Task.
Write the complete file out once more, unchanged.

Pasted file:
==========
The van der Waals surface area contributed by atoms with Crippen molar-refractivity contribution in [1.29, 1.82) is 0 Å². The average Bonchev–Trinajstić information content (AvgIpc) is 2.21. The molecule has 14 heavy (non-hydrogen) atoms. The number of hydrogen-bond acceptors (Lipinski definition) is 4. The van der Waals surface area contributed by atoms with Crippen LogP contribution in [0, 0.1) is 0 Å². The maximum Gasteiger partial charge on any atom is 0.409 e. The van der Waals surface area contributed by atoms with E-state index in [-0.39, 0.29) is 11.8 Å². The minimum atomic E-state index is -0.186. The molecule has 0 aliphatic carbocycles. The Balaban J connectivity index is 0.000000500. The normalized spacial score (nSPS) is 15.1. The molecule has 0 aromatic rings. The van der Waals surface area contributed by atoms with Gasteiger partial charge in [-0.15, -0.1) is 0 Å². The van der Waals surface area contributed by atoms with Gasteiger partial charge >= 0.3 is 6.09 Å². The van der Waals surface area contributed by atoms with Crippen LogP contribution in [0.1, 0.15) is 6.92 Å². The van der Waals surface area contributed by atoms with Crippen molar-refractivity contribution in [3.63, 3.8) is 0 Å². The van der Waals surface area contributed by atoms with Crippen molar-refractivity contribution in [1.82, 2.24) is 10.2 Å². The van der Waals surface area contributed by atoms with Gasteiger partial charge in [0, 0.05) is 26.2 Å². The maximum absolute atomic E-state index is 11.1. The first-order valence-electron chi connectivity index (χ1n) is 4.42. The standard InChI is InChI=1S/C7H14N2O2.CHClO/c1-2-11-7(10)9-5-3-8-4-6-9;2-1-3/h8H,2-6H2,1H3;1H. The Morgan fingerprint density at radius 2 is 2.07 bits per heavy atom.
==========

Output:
The van der Waals surface area contributed by atoms with Crippen molar-refractivity contribution in [1.29, 1.82) is 0 Å². The average Bonchev–Trinajstić information content (AvgIpc) is 2.21. The molecule has 14 heavy (non-hydrogen) atoms. The number of hydrogen-bond acceptors (Lipinski definition) is 4. The van der Waals surface area contributed by atoms with Crippen LogP contribution in [0, 0.1) is 0 Å². The maximum Gasteiger partial charge on any atom is 0.409 e. The van der Waals surface area contributed by atoms with E-state index in [-0.39, 0.29) is 11.8 Å². The minimum atomic E-state index is -0.186. The molecule has 0 aliphatic carbocycles. The Balaban J connectivity index is 0.000000500. The normalized spacial score (nSPS) is 15.1. The molecule has 0 aromatic rings. The van der Waals surface area contributed by atoms with Gasteiger partial charge in [-0.15, -0.1) is 0 Å². The van der Waals surface area contributed by atoms with Gasteiger partial charge >= 0.3 is 6.09 Å². The van der Waals surface area contributed by atoms with Crippen LogP contribution in [0.1, 0.15) is 6.92 Å². The van der Waals surface area contributed by atoms with Crippen molar-refractivity contribution in [3.63, 3.8) is 0 Å². The van der Waals surface area contributed by atoms with Crippen molar-refractivity contribution in [1.82, 2.24) is 10.2 Å². The van der Waals surface area contributed by atoms with Gasteiger partial charge in [0, 0.05) is 26.2 Å². The maximum absolute atomic E-state index is 11.1. The first-order valence-electron chi connectivity index (χ1n) is 4.42. The standard InChI is InChI=1S/C7H14N2O2.CHClO/c1-2-11-7(10)9-5-3-8-4-6-9;2-1-3/h8H,2-6H2,1H3;1H. The Morgan fingerprint density at radius 2 is 2.07 bits per heavy atom.